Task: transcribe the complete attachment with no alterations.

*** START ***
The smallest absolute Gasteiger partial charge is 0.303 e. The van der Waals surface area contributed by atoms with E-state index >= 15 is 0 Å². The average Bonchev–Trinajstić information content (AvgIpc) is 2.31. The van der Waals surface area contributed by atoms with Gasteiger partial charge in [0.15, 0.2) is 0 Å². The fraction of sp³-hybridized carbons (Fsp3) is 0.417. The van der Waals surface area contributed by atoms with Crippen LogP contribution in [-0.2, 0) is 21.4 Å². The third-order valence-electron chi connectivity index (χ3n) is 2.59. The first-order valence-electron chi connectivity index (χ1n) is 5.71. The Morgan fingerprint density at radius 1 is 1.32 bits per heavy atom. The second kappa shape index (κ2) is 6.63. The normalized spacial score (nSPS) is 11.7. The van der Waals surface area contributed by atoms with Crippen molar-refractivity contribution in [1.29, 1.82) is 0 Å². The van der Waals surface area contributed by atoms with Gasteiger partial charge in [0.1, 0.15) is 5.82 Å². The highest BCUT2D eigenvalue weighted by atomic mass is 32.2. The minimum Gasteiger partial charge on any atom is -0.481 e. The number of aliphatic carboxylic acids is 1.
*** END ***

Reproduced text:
The smallest absolute Gasteiger partial charge is 0.303 e. The van der Waals surface area contributed by atoms with E-state index >= 15 is 0 Å². The average Bonchev–Trinajstić information content (AvgIpc) is 2.31. The van der Waals surface area contributed by atoms with Gasteiger partial charge in [0.15, 0.2) is 0 Å². The fraction of sp³-hybridized carbons (Fsp3) is 0.417. The van der Waals surface area contributed by atoms with Crippen LogP contribution in [-0.2, 0) is 21.4 Å². The third-order valence-electron chi connectivity index (χ3n) is 2.59. The first-order valence-electron chi connectivity index (χ1n) is 5.71. The Morgan fingerprint density at radius 1 is 1.32 bits per heavy atom. The second kappa shape index (κ2) is 6.63. The normalized spacial score (nSPS) is 11.7. The van der Waals surface area contributed by atoms with Crippen molar-refractivity contribution in [1.29, 1.82) is 0 Å². The van der Waals surface area contributed by atoms with Gasteiger partial charge in [0.1, 0.15) is 5.82 Å². The highest BCUT2D eigenvalue weighted by atomic mass is 32.2. The minimum Gasteiger partial charge on any atom is -0.481 e. The number of aliphatic carboxylic acids is 1.